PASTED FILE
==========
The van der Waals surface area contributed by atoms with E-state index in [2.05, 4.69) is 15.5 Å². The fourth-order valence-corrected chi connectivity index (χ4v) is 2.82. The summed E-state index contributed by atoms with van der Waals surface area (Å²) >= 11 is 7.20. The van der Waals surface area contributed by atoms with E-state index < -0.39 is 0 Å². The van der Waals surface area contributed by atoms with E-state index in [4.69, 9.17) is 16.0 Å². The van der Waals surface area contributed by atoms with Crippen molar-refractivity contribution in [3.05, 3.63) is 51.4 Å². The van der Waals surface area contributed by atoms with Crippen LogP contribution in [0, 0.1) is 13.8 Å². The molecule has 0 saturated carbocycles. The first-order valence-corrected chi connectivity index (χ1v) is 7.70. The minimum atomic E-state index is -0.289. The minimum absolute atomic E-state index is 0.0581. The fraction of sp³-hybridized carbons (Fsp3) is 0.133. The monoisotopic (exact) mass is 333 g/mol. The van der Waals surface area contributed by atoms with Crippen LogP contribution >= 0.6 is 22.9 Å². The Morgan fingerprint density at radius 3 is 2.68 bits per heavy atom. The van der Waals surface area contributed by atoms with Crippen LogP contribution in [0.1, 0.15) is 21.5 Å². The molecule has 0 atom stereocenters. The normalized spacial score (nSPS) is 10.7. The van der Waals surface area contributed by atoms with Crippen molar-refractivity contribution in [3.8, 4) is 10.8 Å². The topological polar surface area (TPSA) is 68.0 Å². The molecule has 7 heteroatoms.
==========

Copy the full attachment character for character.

The van der Waals surface area contributed by atoms with E-state index in [2.05, 4.69) is 15.5 Å². The fourth-order valence-corrected chi connectivity index (χ4v) is 2.82. The summed E-state index contributed by atoms with van der Waals surface area (Å²) >= 11 is 7.20. The van der Waals surface area contributed by atoms with E-state index < -0.39 is 0 Å². The van der Waals surface area contributed by atoms with E-state index in [4.69, 9.17) is 16.0 Å². The van der Waals surface area contributed by atoms with Crippen molar-refractivity contribution in [3.05, 3.63) is 51.4 Å². The van der Waals surface area contributed by atoms with Crippen LogP contribution in [0, 0.1) is 13.8 Å². The molecule has 0 saturated carbocycles. The first-order valence-corrected chi connectivity index (χ1v) is 7.70. The minimum atomic E-state index is -0.289. The minimum absolute atomic E-state index is 0.0581. The fraction of sp³-hybridized carbons (Fsp3) is 0.133. The monoisotopic (exact) mass is 333 g/mol. The van der Waals surface area contributed by atoms with Crippen LogP contribution >= 0.6 is 22.9 Å². The Morgan fingerprint density at radius 3 is 2.68 bits per heavy atom. The van der Waals surface area contributed by atoms with Crippen LogP contribution in [0.1, 0.15) is 21.5 Å². The molecule has 0 atom stereocenters. The normalized spacial score (nSPS) is 10.7. The van der Waals surface area contributed by atoms with Crippen molar-refractivity contribution in [3.8, 4) is 10.8 Å². The topological polar surface area (TPSA) is 68.0 Å². The molecule has 7 heteroatoms.